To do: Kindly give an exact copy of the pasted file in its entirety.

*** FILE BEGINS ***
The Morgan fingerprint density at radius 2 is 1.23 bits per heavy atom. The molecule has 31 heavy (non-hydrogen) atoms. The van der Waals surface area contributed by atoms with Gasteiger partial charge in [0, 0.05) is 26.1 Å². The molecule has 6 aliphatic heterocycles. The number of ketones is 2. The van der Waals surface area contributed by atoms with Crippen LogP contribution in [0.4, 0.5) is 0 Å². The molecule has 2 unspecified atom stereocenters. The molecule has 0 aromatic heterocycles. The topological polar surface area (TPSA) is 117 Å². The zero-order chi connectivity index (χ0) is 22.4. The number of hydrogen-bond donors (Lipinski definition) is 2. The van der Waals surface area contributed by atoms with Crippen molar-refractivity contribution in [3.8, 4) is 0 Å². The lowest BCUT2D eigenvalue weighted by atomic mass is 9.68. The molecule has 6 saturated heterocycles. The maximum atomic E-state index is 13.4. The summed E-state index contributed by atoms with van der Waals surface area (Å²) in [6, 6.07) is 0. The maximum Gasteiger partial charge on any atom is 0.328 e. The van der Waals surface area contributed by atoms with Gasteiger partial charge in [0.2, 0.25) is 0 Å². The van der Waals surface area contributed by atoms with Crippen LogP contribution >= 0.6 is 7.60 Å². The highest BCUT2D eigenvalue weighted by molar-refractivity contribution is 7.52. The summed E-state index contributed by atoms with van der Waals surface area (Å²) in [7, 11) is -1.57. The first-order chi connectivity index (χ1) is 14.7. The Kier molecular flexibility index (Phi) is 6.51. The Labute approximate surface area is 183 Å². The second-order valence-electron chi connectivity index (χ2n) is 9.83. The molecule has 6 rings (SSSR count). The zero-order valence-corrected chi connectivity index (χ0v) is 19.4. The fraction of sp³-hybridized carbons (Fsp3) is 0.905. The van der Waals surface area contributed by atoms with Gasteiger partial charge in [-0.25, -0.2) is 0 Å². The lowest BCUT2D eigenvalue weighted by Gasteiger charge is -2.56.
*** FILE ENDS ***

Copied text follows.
The Morgan fingerprint density at radius 2 is 1.23 bits per heavy atom. The molecule has 31 heavy (non-hydrogen) atoms. The van der Waals surface area contributed by atoms with Gasteiger partial charge in [0, 0.05) is 26.1 Å². The molecule has 6 aliphatic heterocycles. The number of ketones is 2. The van der Waals surface area contributed by atoms with Crippen LogP contribution in [0.4, 0.5) is 0 Å². The molecule has 2 unspecified atom stereocenters. The molecule has 0 aromatic heterocycles. The topological polar surface area (TPSA) is 117 Å². The zero-order chi connectivity index (χ0) is 22.4. The number of hydrogen-bond donors (Lipinski definition) is 2. The van der Waals surface area contributed by atoms with Crippen molar-refractivity contribution in [3.8, 4) is 0 Å². The lowest BCUT2D eigenvalue weighted by atomic mass is 9.68. The molecule has 6 saturated heterocycles. The maximum atomic E-state index is 13.4. The summed E-state index contributed by atoms with van der Waals surface area (Å²) in [6, 6.07) is 0. The maximum Gasteiger partial charge on any atom is 0.328 e. The van der Waals surface area contributed by atoms with Gasteiger partial charge in [0.2, 0.25) is 0 Å². The van der Waals surface area contributed by atoms with Crippen LogP contribution >= 0.6 is 7.60 Å². The highest BCUT2D eigenvalue weighted by molar-refractivity contribution is 7.52. The summed E-state index contributed by atoms with van der Waals surface area (Å²) in [7, 11) is -1.57. The first-order chi connectivity index (χ1) is 14.7. The Kier molecular flexibility index (Phi) is 6.51. The Labute approximate surface area is 183 Å². The second-order valence-electron chi connectivity index (χ2n) is 9.83. The molecule has 6 rings (SSSR count). The zero-order valence-corrected chi connectivity index (χ0v) is 19.4. The fraction of sp³-hybridized carbons (Fsp3) is 0.905. The van der Waals surface area contributed by atoms with Gasteiger partial charge in [-0.25, -0.2) is 0 Å². The lowest BCUT2D eigenvalue weighted by Gasteiger charge is -2.56.